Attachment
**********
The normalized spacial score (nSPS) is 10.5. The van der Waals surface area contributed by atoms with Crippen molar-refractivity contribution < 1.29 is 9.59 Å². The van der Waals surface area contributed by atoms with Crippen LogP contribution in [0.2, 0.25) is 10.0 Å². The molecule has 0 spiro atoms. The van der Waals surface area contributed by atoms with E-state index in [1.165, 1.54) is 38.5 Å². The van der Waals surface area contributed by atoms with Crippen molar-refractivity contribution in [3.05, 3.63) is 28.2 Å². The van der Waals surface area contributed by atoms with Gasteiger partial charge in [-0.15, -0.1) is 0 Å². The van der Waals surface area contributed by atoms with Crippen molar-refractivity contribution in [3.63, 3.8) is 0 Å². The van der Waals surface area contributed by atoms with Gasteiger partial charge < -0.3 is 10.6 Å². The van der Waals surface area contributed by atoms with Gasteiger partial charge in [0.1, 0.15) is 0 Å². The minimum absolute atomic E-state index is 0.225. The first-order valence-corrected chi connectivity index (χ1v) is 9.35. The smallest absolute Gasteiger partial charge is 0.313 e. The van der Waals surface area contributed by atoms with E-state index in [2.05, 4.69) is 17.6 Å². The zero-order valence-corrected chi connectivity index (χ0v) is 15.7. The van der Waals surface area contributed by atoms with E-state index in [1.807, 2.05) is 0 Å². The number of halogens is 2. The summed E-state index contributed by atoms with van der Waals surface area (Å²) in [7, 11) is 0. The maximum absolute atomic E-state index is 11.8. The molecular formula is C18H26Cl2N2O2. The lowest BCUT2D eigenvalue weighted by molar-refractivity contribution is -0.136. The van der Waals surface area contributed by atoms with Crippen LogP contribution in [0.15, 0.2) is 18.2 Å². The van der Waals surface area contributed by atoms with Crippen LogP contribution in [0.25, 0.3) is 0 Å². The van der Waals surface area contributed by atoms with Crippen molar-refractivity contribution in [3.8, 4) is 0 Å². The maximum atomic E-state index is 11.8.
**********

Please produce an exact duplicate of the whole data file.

The normalized spacial score (nSPS) is 10.5. The van der Waals surface area contributed by atoms with Crippen molar-refractivity contribution < 1.29 is 9.59 Å². The van der Waals surface area contributed by atoms with Crippen LogP contribution in [0.2, 0.25) is 10.0 Å². The molecule has 0 spiro atoms. The van der Waals surface area contributed by atoms with E-state index in [1.165, 1.54) is 38.5 Å². The van der Waals surface area contributed by atoms with Crippen molar-refractivity contribution in [3.05, 3.63) is 28.2 Å². The van der Waals surface area contributed by atoms with Gasteiger partial charge in [-0.15, -0.1) is 0 Å². The van der Waals surface area contributed by atoms with Crippen molar-refractivity contribution in [3.63, 3.8) is 0 Å². The van der Waals surface area contributed by atoms with Gasteiger partial charge < -0.3 is 10.6 Å². The van der Waals surface area contributed by atoms with Gasteiger partial charge in [0.1, 0.15) is 0 Å². The minimum absolute atomic E-state index is 0.225. The first-order valence-corrected chi connectivity index (χ1v) is 9.35. The smallest absolute Gasteiger partial charge is 0.313 e. The van der Waals surface area contributed by atoms with E-state index in [2.05, 4.69) is 17.6 Å². The zero-order valence-corrected chi connectivity index (χ0v) is 15.7. The van der Waals surface area contributed by atoms with E-state index in [1.807, 2.05) is 0 Å². The number of halogens is 2. The summed E-state index contributed by atoms with van der Waals surface area (Å²) in [7, 11) is 0. The maximum absolute atomic E-state index is 11.8. The molecular formula is C18H26Cl2N2O2. The lowest BCUT2D eigenvalue weighted by molar-refractivity contribution is -0.136. The van der Waals surface area contributed by atoms with Crippen LogP contribution in [0.15, 0.2) is 18.2 Å². The van der Waals surface area contributed by atoms with Crippen LogP contribution in [0.25, 0.3) is 0 Å². The van der Waals surface area contributed by atoms with Crippen molar-refractivity contribution in [3.8, 4) is 0 Å². The maximum atomic E-state index is 11.8.